Turkey summons Iraqi envoy over ‘baseless’ claims on Op. Claw-Lock

The Foreign Ministry summoned the Iraqi charge d’affaires to convey disapproval of statements by Iraqi authorities about a Turkish military operation against PKK terrorists in northern Iraq, the ministry said Thursday.

“As long as the Iraqi authorities do not take concrete and effective steps and the threat posed by them from Iraq continues, our country will take the necessary measures on the basis of its right of self-defense,” the Turkish ministry said.

Baghdad’s charge d’affaires was summoned to the Turkish Foreign Ministry and told in clear terms that Turkey is well within its rights to act against a designated terrorist organization that “has been targeting our country from its bases in northern Iraq for nearly 40 years,” ministry spokesperson Tanju Bilgiç said in a statement.

Bilgiç stressed that Iraqi authorities have failed to act decisively against the terrorist group despite Turkey’s repeated requests.

He said Ankara is determined to root out the PKK, which has been designated as a terrorist organization by several countries and international organizations and is also “a threat to Iraq’s sovereignty and stability.”

“Turkey is always ready to cooperate closely with Iraq in the fight against the PKK terrorist organization on the basis of common interests,” he added.

As long as Iraqi authorities do not take “solid and effective steps” against this threat, Turkey will continue to take all necessary measures for self-defense, a right enshrined in Article 51 of the United Nations Charter, Bilgiç asserted.

The Defense Ministry said it launched Operation Claw-Lock on Monday after reports that the PKK was planning to launch a large-scale attack, adding that the preemptive operation is in line with the United Nations Charter’s principle of self-defense.

Turkish warplanes, helicopters and drones were part of an air and land operation in northern Iraq against PKK facilities ranging from camps to ammunition stores.

The latest operation was launched after Turkish intelligence obtained information suggesting that the PKK, which has sustained heavy blows in the past few years, was preparing retaliatory attacks against Turkey.

Operation Claw-Lock focuses on northern Iraqi regions, particularly the areas of Metina, Zap and Avashin-Basyan. The commando and special force units are supported by the UAVs, attack helicopters and artillery elements.

In 2020, Turkey launched operations Claw-Tiger and Claw-Eagle in the border regions of northern Iraq to ensure the safety of the Turkish people and frontiers.

Iraq accused Turkey of violating its sovereignty and on Tuesday summoned the Turkish ambassador in Baghdad and delivered a “strongly worded” protest note to him, the Foreign Ministry said in a statement. Iraq also called on its neighbor to withdraw all of its forces from Iraqi territory.

In response, the Turkish Foreign Ministry also handed a diplomatic note to the Iraqi envoy on Thursday and accused the Iraqi government of making “unfounded allegations” over the military operation.

Turkey’s operation was launched two days after a rare visit by the prime minister of Iraq’s autonomous Kurdistan Regional Government (KRG), Masrour Barzani, suggesting that he had been briefed on Ankara’s plans.

With most of the PKK terrorist group’s presence eliminated in Turkish territories, the Turkish Armed Forces (TSK) have stepped up their counterterrorism efforts, launching the latest military campaign in northern Iraq titled “Operation Claw-Lock” to bring an end to a longstanding issue.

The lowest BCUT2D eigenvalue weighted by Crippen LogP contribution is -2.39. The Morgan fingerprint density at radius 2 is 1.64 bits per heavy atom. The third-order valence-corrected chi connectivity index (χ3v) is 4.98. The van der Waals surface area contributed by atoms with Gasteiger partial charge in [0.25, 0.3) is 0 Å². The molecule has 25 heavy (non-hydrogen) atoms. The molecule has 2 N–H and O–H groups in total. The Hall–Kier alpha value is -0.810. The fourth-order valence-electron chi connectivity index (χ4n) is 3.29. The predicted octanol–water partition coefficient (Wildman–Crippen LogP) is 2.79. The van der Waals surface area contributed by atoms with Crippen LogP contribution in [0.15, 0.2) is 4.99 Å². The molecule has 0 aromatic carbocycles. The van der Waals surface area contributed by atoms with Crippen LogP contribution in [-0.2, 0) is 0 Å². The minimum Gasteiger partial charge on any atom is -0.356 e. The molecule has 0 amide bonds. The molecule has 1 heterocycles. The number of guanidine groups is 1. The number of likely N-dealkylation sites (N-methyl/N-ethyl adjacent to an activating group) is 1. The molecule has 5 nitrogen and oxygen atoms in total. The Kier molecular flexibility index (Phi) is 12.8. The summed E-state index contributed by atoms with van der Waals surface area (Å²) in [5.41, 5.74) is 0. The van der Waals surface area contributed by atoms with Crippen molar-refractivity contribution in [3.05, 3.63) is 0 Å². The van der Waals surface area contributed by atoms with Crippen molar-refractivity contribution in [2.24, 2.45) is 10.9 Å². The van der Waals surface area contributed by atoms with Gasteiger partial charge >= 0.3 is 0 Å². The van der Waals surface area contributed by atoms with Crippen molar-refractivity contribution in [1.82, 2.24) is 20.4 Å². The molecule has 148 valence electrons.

Senior Turkish authorities have repeatedly underlined that the operation – like previous military operations in northern Syria and Iraq where the PKK and its Syrian offshoot YPG are present – is founded on a legal basis arising from international law, as Article 51 of the United Nations Charter gives the inherent right to use self-defense should they face armed attacks.

While Article 51 itself paves the way for a military campaign targeting threats in northern Iraq, the bilateral agreements between Ankara and Baghdad also permit the former to take action as the latter had earlier agreed that the PKK brought along critical problems and threats to the security of Turkey.

Turkey has no designs on another country’s land, but instead only wants to ensure the security of its borders and the stability of its neighbors, President Recep Tayyip Erdoğan said Wednesday.

Erdoğan said that the new anti-terror operation across the border into northern Iraq, Operation Claw-Lock, aims to “rid Iraqi lands of terrorists and guarantee the security of our borders.”

“The Turkish Armed Forces launched this operation to clear the areas occupied in northern Iraq from terrorists,” said Erdoğan, adding that the area has been used by PKK terrorists to prepare and organize terror attacks on Turkish soil.

“We are making every effort to contribute to the strengthening of their territorial integrity and political unity so that our neighbors can live in security and peace,” said Erdoğan.

Northern Iraq is known as the location of many PKK terrorist hideouts and bases from where they carry out attacks in Turkey. The Turkish military regularly conducts cross-border operations in northern Iraq. Turkey has long been stressing that it will not tolerate terrorist threats posed against its national security and has called on Iraqi officials to take the necessary steps to eliminate the terrorist group. Ankara previously noted that if the expected steps were not taken, it would not shy away from targeting terrorist threats.

Since its foundation in 1984, the PKK – listed as a terrorist organization by Turkey, the United States and the European Union – has been responsible for the deaths of more than 40,000 people in Turkey, including women, children and infants.

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